By Emma Young
Much has been written about the downsides of home-working. “Zoom fatigue”, in particular, is now a term, and an experience, that many of us are familiar with. But the tiring effect of video chat could represent only one of its dangers, according to new work in PNAS. It finds that we ascribe less “mind” to people we see in image form, vs in the flesh, and even less again to images of images of people. There could be serious implications, write Paris Will at the University of British Columbia and colleagues: “Given that mind perception underpins moral judgement, our findings suggest that depicted persons will receive greater or lesser ethical consideration, depending on the level of abstraction.”
When we assess the extent to which a creature or thing has a mind, we judge it on on two factors: “Experience” and “Agency”. Mental experience relates to conscious feelings — to feeling pain or happiness, for example; an animal judged to rank higher for Experience is generally judged to have more intrinsic moral worth as well. Agency, meanwhile, refers to the ability to actively do something — to act, to influence the course of events.
In a series of online and lab-based experiments, Will and colleagues explored how seeing a person in the flesh, versus in photo, versus in an image of a photo might affect participants’ judgements of that person’s levels of Experience and Agency as well as how “real” they seemed. In one experiment, for example, one group of participants compared a live face of a student volunteer against a life-size photograph of the face of another volunteer; a second group of participants looked at a photo showing the face of one volunteer who was also holding up a photo of the face of the other volunteer (both faces in this image were the same size). The team consistently found that greater abstraction was associated with lower judgements of Experience, Agency and Realness. In one experiment, they also found impacts on behaviour: participants in a version of the classic “dictator game” allocated significantly more money to recipients whose faces they saw in an image, compared with in an image of an image.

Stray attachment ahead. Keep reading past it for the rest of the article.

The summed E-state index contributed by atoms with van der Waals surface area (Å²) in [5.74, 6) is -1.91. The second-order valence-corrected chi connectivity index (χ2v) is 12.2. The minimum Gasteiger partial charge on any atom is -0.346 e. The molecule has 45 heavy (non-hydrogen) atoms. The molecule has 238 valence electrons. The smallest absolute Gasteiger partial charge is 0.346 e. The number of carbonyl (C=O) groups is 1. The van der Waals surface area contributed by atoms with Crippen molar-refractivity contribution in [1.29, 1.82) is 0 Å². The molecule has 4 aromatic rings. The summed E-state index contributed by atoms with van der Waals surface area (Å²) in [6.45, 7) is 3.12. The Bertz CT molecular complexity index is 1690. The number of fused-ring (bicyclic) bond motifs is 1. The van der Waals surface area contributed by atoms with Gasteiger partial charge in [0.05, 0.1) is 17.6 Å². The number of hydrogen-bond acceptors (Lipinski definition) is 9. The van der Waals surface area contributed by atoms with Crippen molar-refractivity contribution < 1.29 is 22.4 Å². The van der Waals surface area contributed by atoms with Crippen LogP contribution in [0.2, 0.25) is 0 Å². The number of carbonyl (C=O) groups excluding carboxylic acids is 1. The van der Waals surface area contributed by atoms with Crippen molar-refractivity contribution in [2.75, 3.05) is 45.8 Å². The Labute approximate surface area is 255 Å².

“It may not be surprising that mind perception differs for pictures versus reality,” the researchers write. “What is more surprising is that mind perception differs between pictures and pictures of pictures.” They dub this the “Medusa effect”, after the mythical Ancient Greek Gorgon who would turn a person into stone only if they looked at her directly, but not at her reflected image.
As the team notes, there has been a big shift in the past decade (and the last two pandemic years, especially) from face-to-face to online interaction. This clearly shifts the level of abstraction. All of the faces in their study were static, so it’s hard to know how movement of an image of face — as in a video chat — might affect perceptions of mind. But there are other contexts in which these specific results are directly applicable: the researchers point to photographic evidence in a virtual trial; visual materials presented by teachers in online lessons; and photos of victims shared by cyber-bullies. “In all of these settings, outcomes hinge on the sensitivity to the minds of others — precisely what is lost with an extra layer of abstraction.”
Future work might also explore individual differences in susceptibility to the Medusa effect. But for now, the work clearly suggests a new reason to be cautious about online vs real world interactions.